August 23, 2018

This account was originally posted on the Rocky Mountain Institute website and has been lightly edited.

I have a confession. I've been an energy and sustainability architect for many years, I work at one of the most innovative non-profit energy think tanks in the world, and my 100-year-old house consumes 1.5x the energy of an average house of similar size… or rather, it used to. In 2012, I participated in the Denver Energy Challenge and weatherized my little 1,800 sq. ft. house, hoping to reduce my energy costs from $2,100 per year to $1,500.

It starts with a home energy audit

I had a home energy audit, blower door test, and infrared thermography done on my home by my local utility. Okay, I actually did this two years ago. So why did it take me so long to act on it? I have the same issue that most people have—money. My planet-saving job comes with a non-profit salary, and that was a real hurdle for me when I wanted to walk my talk. The most common reason homeowners give for delaying energy efficiency projects is expense. My energy audit was heavily subsidized and offered at very low cost. That helped get me started, but it took the Denver Energy Challenge for me to finally take action.

Making the energy upgrades

Because of costs, I had to keep this simple and hit the big problems first. My house was extremely leaky. A blower door test indicated that 90% of the air in the house was exchanged every hour, and I don't even have central air. (A good tight home should come in at about 35%.) This was coming in through basement penetrations, deteriorated weatherstripping, new yet poorly installed windows, and construction joints that had never seen a bead of caulk or foam. (I could have told the inspector I had leaky doors without the test, since my urban chickens congregated by my back door, where a constant flow of warm air kept my hens comfortable on cold winter days.) I gave Precision the go-ahead to seal up everything they could reach. It cost me $1,850.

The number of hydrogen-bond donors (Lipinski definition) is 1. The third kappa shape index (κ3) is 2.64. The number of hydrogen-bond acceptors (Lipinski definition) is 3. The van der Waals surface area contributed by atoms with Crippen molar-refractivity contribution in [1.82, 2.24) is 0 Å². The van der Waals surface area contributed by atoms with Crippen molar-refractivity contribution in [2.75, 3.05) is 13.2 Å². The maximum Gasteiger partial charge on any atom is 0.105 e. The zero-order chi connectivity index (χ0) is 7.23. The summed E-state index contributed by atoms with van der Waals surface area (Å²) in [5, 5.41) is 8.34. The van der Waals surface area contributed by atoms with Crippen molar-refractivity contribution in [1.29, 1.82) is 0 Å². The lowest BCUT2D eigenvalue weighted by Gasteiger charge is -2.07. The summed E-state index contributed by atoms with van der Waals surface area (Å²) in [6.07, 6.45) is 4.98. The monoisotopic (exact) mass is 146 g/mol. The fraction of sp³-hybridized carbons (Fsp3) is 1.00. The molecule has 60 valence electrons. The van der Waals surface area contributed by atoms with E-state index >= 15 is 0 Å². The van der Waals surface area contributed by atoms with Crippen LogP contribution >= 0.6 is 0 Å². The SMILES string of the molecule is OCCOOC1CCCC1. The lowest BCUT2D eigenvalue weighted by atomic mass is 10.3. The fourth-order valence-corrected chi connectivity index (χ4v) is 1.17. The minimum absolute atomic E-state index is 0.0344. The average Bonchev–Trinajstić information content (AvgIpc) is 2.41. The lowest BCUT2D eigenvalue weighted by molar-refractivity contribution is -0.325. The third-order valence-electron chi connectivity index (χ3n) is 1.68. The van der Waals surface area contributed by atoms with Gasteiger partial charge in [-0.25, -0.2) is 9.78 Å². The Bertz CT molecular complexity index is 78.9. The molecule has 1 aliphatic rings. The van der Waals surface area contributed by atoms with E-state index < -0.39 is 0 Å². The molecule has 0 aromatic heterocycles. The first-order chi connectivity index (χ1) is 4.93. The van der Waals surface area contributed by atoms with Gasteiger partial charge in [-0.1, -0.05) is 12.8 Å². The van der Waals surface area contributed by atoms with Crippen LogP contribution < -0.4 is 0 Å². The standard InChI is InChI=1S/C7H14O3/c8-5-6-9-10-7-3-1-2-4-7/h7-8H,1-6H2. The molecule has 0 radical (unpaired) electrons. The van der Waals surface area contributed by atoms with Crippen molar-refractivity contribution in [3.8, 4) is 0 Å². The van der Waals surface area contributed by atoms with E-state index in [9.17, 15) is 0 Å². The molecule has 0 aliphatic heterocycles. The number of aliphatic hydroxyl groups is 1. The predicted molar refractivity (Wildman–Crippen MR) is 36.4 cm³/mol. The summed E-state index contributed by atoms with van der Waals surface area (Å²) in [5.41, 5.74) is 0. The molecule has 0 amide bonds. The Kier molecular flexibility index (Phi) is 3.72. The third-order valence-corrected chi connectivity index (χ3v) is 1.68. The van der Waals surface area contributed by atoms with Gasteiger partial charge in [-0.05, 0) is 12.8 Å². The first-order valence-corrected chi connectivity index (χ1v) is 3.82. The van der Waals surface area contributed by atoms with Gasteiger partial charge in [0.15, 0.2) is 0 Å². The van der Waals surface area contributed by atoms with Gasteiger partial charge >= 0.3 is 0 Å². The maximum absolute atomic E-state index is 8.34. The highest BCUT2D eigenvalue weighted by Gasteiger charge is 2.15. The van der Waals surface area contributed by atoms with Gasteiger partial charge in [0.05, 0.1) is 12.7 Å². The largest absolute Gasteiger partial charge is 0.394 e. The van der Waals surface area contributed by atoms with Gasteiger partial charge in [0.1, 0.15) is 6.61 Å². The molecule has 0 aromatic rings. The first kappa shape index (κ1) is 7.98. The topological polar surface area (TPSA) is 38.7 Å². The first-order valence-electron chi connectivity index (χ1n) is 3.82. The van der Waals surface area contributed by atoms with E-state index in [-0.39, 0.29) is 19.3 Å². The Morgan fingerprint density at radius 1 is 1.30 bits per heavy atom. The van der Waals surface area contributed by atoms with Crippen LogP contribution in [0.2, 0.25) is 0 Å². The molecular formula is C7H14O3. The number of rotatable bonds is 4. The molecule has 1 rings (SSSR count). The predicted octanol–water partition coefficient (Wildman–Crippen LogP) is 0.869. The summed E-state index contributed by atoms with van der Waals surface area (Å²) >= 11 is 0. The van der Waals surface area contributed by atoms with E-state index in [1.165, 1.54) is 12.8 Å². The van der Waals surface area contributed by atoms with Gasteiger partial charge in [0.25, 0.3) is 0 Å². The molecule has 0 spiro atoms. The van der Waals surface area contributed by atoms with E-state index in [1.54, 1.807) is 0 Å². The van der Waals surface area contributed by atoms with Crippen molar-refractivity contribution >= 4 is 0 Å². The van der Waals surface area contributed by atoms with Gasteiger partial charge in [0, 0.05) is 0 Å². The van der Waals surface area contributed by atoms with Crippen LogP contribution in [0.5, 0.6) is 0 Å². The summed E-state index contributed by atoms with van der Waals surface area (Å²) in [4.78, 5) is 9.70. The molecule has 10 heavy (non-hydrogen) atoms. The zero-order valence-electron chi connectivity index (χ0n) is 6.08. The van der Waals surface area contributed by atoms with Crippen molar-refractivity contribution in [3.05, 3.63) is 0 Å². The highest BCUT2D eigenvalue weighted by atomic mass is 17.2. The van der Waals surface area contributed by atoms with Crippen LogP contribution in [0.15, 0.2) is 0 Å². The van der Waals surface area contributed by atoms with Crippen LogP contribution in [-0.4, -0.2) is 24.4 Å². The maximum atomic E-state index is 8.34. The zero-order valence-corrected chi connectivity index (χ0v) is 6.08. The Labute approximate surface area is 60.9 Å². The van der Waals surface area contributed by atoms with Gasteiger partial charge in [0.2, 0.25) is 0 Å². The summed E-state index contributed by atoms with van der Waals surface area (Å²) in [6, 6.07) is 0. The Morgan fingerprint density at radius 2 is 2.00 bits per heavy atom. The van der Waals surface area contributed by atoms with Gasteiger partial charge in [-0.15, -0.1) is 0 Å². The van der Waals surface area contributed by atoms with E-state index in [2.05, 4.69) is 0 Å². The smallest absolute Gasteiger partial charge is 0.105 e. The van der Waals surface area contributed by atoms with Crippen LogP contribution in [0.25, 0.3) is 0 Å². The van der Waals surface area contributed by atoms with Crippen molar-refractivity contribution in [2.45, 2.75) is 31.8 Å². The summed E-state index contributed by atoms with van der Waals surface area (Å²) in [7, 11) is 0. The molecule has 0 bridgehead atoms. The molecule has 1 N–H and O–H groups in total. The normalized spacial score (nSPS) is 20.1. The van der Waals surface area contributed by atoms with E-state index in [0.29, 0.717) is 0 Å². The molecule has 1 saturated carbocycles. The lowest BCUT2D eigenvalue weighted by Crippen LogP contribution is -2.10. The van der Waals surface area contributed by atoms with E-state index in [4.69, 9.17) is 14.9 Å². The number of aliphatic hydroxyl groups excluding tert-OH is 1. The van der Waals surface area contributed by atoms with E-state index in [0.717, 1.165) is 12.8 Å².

The ancient boiler for the warm, wonderful hydronic heating system is likely 100 years old, though I don't know for sure. It has never let me down but is terribly inefficient and clearly on its last legs. It failed the CAZ test for carbon monoxide, and although venting is adequate and I have a CO detector, this still freaks me out. Replacing it and bringing the system up to code will cost $10,000–$16,000. Despite a "generous" $160 rebate from Xcel for a new energy efficient boiler, that's something I just cannot do right now.

Another issue is insulation. My house has uninsulated brick walls on the first floor over uninsulated crawl space, and wood frame construction upstairs. The upstairs was first finished in 1971 as a groovy waterbed loft, with minimum insulation, if any. I remodeled parts of it eight years ago and added R-30 to the attic, which when audited came closer to R-24. The solid brick actually works as a nice thermal mass on the south end, and I do feel the benefit of that. I can insulate the inside of the crawl space easily, but as a long-time historic preservation architect, I did not want to add insulation to the outside wall of my lovely brick home. I settled for adding cellulose insulation to the accessible attic spaces (only about one third of the attic area) to reach R-50, and it would cost me $700.